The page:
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Earth on the brink of a key warming threshold after chart-busting year

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A wind change increased flames during a planned ignition on the Ross Moore Lake wildfire in Kamloops, British Columbia, Canada, on July 28, 2023.

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A series of climate records last year gave new meaning to the phrase “off the charts,” the United Nation’s weather agency said Tuesday, warning that the planet is now on the brink of surpassing a key warming threshold.

In its annual “State of the Global Climate” report, researchers at the World Meteorological Organization outlined how extreme weather events in 2023 wreaked havoc for millions of people across the globe and inflicted billions of dollars in economic losses.

The WMO said records were broken, and in some cases, smashed, for indicators such as greenhouse gas levels, ocean heat and acidification, sea level rise, Antarctic Sea ice cover and glacier retreat.

It confirmed 2023 as the hottest year on record and said the period between 2014 and 2023 also reflected the hottest 10-year period on record.

The global average temperature in 2023 stood at 1.45 degrees Celsius above pre-industrial levels, researchers said, marginally below the key warming threshold of 1.5 degrees Celsius.

The 1.5 degrees Celsius level is widely recognized as an indicator of when climate impacts become increasingly harmful to people and the planet, as outlined in the landmark Paris Agreement.

Sirens are blaring across all major indicators. … Some records aren’t just chart-topping, they’re chart-busting. And changes are speeding up.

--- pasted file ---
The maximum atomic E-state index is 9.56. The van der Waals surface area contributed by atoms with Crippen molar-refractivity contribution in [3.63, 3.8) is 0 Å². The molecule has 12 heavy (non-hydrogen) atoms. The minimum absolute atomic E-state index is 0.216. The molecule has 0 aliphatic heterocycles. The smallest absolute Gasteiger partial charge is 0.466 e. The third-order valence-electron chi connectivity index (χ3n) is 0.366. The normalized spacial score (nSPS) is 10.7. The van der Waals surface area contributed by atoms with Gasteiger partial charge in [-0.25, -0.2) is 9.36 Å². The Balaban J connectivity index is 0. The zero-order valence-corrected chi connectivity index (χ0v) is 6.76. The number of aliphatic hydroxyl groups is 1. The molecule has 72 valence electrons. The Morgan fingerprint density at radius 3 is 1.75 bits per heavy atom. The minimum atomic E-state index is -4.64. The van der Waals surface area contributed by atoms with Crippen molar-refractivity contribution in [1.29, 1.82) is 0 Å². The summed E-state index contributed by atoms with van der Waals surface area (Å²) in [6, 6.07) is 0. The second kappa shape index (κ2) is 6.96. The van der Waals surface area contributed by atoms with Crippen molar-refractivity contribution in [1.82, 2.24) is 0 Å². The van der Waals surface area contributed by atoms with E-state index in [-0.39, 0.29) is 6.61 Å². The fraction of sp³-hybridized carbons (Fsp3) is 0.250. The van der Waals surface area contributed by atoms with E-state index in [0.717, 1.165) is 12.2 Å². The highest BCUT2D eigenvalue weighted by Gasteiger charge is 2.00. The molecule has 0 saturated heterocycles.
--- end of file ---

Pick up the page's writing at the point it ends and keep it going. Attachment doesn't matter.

António Guterres

United Nations Secretary-General

Extreme temperatures are fueled by the climate crisis, the chief driver of which is the burning of fossil fuels.

“Never have we been so close — albeit on a temporary basis at the moment — to the 1.5°C lower limit of the Paris Agreement on climate change,” WMO Secretary-General Celeste Saulo said in a statement. “The WMO community is sounding the Red Alert to the world,” she said.

“Climate change is about much more than temperatures. What we witnessed in 2023, especially with the unprecedented ocean warmth, glacier retreat and Antarctic sea ice loss, is cause for particular concern.”

‘Sirens are blaring’

The report comes shortly after the European Union’s Copernicus Climate Change Service said the world surpassed 1.5 degrees Celsius across an entire year for the first time.

The EU climate monitor’s findings, published last month, did not represent a break of the 2015 Paris Agreement, however. The climate accord aims to “limit global warming to well below 2, preferably to 1.5 degrees Celsius, compared to pre-industrial levels” over the long term.

Nonetheless, scientists have repeatedly reinforced the urgent need to slash greenhouse gas emissions to avoid the worst of the climate crisis.

Women walk through floodwater in Beledweyne, central Somalia, on May 12, 2023.

Hassan Ali Elmi | Afp | Getty Images

“Earth’s issuing a distress call,” United Nations Secretary-General António Guterres said Tuesday.

“The latest State of the Global Climate report shows a planet on the brink. Fossil fuel pollution is sending climate chaos off the charts,” he added.

“Sirens are blaring across all major indicators. … Some records aren’t just chart-topping, they’re chart-busting. And changes are speeding up.”

The world has already warmed by around 1.1 degrees Celsius after more than a century of burning fossil fuels, along with unequal and unsustainable energy and land use.

A ‘glimmer of hope’

The WMO’s report said that on an average day in 2023, almost one-third of the world’s oceans were gripped by a marine heat wave, harming vital ecosystems and food systems.

Renewable energy generation was described as one “glimmer of hope,” however.

The WMO said renewable energy generation had surged to the forefront of climate action in 2023, citing its potential to help achieve decarbonization targets.

Indeed, researchers said renewable capacity additions increased nearly 50% in 2023 to a total of 510 gigawatts. The agency said this was the highest observed rate over the past two decades.

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